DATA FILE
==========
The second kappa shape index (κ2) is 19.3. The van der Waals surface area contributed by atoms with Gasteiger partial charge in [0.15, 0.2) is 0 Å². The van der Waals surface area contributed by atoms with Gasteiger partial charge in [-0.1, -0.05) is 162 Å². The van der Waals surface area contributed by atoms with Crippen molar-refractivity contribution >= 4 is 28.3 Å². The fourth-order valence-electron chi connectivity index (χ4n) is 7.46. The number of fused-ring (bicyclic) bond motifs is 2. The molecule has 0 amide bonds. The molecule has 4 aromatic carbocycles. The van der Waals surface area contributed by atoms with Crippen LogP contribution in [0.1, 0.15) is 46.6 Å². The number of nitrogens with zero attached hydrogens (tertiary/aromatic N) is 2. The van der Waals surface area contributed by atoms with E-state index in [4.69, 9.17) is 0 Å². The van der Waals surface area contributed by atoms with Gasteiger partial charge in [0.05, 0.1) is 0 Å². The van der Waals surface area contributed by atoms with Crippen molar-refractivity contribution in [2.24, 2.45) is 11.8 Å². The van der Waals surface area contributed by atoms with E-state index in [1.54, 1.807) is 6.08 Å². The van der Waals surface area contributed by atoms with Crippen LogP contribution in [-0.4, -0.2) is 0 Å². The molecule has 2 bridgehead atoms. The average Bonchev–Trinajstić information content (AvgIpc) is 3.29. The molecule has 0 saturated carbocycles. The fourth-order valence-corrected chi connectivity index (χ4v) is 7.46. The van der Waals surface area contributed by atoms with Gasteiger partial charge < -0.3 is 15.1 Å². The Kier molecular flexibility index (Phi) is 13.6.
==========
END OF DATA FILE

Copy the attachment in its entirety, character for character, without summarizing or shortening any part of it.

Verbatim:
The second kappa shape index (κ2) is 19.3. The van der Waals surface area contributed by atoms with Gasteiger partial charge in [0.15, 0.2) is 0 Å². The van der Waals surface area contributed by atoms with Gasteiger partial charge in [-0.1, -0.05) is 162 Å². The van der Waals surface area contributed by atoms with Crippen molar-refractivity contribution >= 4 is 28.3 Å². The fourth-order valence-electron chi connectivity index (χ4n) is 7.46. The number of fused-ring (bicyclic) bond motifs is 2. The molecule has 0 amide bonds. The molecule has 4 aromatic carbocycles. The van der Waals surface area contributed by atoms with Crippen LogP contribution in [0.1, 0.15) is 46.6 Å². The number of nitrogens with zero attached hydrogens (tertiary/aromatic N) is 2. The van der Waals surface area contributed by atoms with E-state index in [4.69, 9.17) is 0 Å². The van der Waals surface area contributed by atoms with Gasteiger partial charge in [0.05, 0.1) is 0 Å². The van der Waals surface area contributed by atoms with Crippen molar-refractivity contribution in [2.24, 2.45) is 11.8 Å². The van der Waals surface area contributed by atoms with E-state index in [1.54, 1.807) is 6.08 Å². The van der Waals surface area contributed by atoms with Crippen LogP contribution in [-0.4, -0.2) is 0 Å². The molecule has 2 bridgehead atoms. The average Bonchev–Trinajstić information content (AvgIpc) is 3.29. The molecule has 0 saturated carbocycles. The fourth-order valence-corrected chi connectivity index (χ4v) is 7.46. The van der Waals surface area contributed by atoms with Gasteiger partial charge < -0.3 is 15.1 Å². The Kier molecular flexibility index (Phi) is 13.6.